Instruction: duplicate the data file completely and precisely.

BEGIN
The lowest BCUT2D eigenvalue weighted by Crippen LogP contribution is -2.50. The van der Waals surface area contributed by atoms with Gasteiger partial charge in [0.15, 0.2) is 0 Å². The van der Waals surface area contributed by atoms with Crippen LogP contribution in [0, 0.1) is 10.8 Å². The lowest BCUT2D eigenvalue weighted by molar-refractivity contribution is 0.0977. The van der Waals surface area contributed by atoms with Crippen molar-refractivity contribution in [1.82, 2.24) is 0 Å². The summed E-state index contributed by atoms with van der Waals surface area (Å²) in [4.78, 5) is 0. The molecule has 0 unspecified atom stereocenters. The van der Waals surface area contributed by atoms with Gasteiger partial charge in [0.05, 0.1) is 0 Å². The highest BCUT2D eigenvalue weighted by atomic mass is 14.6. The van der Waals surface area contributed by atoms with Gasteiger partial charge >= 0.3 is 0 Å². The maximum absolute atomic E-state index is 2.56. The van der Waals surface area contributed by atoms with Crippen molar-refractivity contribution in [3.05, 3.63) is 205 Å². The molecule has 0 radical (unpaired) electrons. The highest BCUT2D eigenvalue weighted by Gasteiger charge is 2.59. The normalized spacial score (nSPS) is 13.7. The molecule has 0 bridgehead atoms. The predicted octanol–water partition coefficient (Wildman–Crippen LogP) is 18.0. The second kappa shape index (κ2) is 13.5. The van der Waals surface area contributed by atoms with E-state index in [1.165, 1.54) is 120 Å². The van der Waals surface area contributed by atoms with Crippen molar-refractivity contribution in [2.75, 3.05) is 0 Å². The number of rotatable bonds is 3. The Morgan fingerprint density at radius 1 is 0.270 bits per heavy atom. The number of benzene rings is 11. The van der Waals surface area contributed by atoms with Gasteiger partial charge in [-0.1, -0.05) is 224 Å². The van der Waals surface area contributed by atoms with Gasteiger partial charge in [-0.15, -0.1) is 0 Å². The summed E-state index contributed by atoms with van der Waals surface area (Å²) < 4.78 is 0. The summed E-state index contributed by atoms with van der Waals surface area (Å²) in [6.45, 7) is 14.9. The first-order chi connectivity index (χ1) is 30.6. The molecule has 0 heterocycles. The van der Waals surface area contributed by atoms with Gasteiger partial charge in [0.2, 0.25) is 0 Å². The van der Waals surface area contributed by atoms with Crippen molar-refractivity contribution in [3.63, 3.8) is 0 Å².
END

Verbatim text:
The lowest BCUT2D eigenvalue weighted by Crippen LogP contribution is -2.50. The van der Waals surface area contributed by atoms with Gasteiger partial charge in [0.15, 0.2) is 0 Å². The van der Waals surface area contributed by atoms with Crippen LogP contribution in [0, 0.1) is 10.8 Å². The lowest BCUT2D eigenvalue weighted by molar-refractivity contribution is 0.0977. The van der Waals surface area contributed by atoms with Crippen molar-refractivity contribution in [1.82, 2.24) is 0 Å². The summed E-state index contributed by atoms with van der Waals surface area (Å²) in [4.78, 5) is 0. The molecule has 0 unspecified atom stereocenters. The van der Waals surface area contributed by atoms with Gasteiger partial charge in [0.05, 0.1) is 0 Å². The highest BCUT2D eigenvalue weighted by atomic mass is 14.6. The van der Waals surface area contributed by atoms with Gasteiger partial charge >= 0.3 is 0 Å². The maximum absolute atomic E-state index is 2.56. The van der Waals surface area contributed by atoms with Crippen molar-refractivity contribution in [3.05, 3.63) is 205 Å². The molecule has 0 radical (unpaired) electrons. The highest BCUT2D eigenvalue weighted by Gasteiger charge is 2.59. The normalized spacial score (nSPS) is 13.7. The molecule has 0 bridgehead atoms. The predicted octanol–water partition coefficient (Wildman–Crippen LogP) is 18.0. The second kappa shape index (κ2) is 13.5. The van der Waals surface area contributed by atoms with E-state index in [1.165, 1.54) is 120 Å². The van der Waals surface area contributed by atoms with Crippen molar-refractivity contribution in [2.75, 3.05) is 0 Å². The number of rotatable bonds is 3. The Morgan fingerprint density at radius 1 is 0.270 bits per heavy atom. The number of benzene rings is 11. The van der Waals surface area contributed by atoms with Gasteiger partial charge in [-0.1, -0.05) is 224 Å². The van der Waals surface area contributed by atoms with Gasteiger partial charge in [-0.15, -0.1) is 0 Å². The summed E-state index contributed by atoms with van der Waals surface area (Å²) < 4.78 is 0. The summed E-state index contributed by atoms with van der Waals surface area (Å²) in [6.45, 7) is 14.9. The first-order chi connectivity index (χ1) is 30.6. The molecule has 0 heterocycles. The van der Waals surface area contributed by atoms with Gasteiger partial charge in [0.2, 0.25) is 0 Å². The van der Waals surface area contributed by atoms with Crippen molar-refractivity contribution in [3.63, 3.8) is 0 Å².